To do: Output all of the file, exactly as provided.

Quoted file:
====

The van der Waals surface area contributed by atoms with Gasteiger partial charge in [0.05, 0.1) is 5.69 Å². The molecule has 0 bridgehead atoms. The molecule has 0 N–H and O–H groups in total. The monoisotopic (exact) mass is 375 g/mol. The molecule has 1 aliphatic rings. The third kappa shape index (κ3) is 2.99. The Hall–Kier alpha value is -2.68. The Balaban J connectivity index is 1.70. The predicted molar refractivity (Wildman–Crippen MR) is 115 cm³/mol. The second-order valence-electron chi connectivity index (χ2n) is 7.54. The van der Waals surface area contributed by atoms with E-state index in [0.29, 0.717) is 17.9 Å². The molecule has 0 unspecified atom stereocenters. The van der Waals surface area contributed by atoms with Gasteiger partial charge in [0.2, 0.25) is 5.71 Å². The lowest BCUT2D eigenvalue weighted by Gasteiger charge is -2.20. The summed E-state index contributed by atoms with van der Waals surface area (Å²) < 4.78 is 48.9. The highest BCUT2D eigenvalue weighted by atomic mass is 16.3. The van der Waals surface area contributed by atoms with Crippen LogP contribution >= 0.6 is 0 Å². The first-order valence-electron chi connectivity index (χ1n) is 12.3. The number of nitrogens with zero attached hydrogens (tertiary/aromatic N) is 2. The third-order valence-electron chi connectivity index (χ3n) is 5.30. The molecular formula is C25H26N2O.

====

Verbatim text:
The van der Waals surface area contributed by atoms with Gasteiger partial charge in [0.05, 0.1) is 5.69 Å². The molecule has 0 bridgehead atoms. The molecule has 0 N–H and O–H groups in total. The monoisotopic (exact) mass is 375 g/mol. The molecule has 1 aliphatic rings. The third kappa shape index (κ3) is 2.99. The Hall–Kier alpha value is -2.68. The Balaban J connectivity index is 1.70. The predicted molar refractivity (Wildman–Crippen MR) is 115 cm³/mol. The second-order valence-electron chi connectivity index (χ2n) is 7.54. The van der Waals surface area contributed by atoms with E-state index in [0.29, 0.717) is 17.9 Å². The molecule has 0 unspecified atom stereocenters. The van der Waals surface area contributed by atoms with Gasteiger partial charge in [0.2, 0.25) is 5.71 Å². The lowest BCUT2D eigenvalue weighted by Gasteiger charge is -2.20. The summed E-state index contributed by atoms with van der Waals surface area (Å²) < 4.78 is 48.9. The highest BCUT2D eigenvalue weighted by atomic mass is 16.3. The van der Waals surface area contributed by atoms with Crippen LogP contribution >= 0.6 is 0 Å². The first-order valence-electron chi connectivity index (χ1n) is 12.3. The number of nitrogens with zero attached hydrogens (tertiary/aromatic N) is 2. The third-order valence-electron chi connectivity index (χ3n) is 5.30. The molecular formula is C25H26N2O.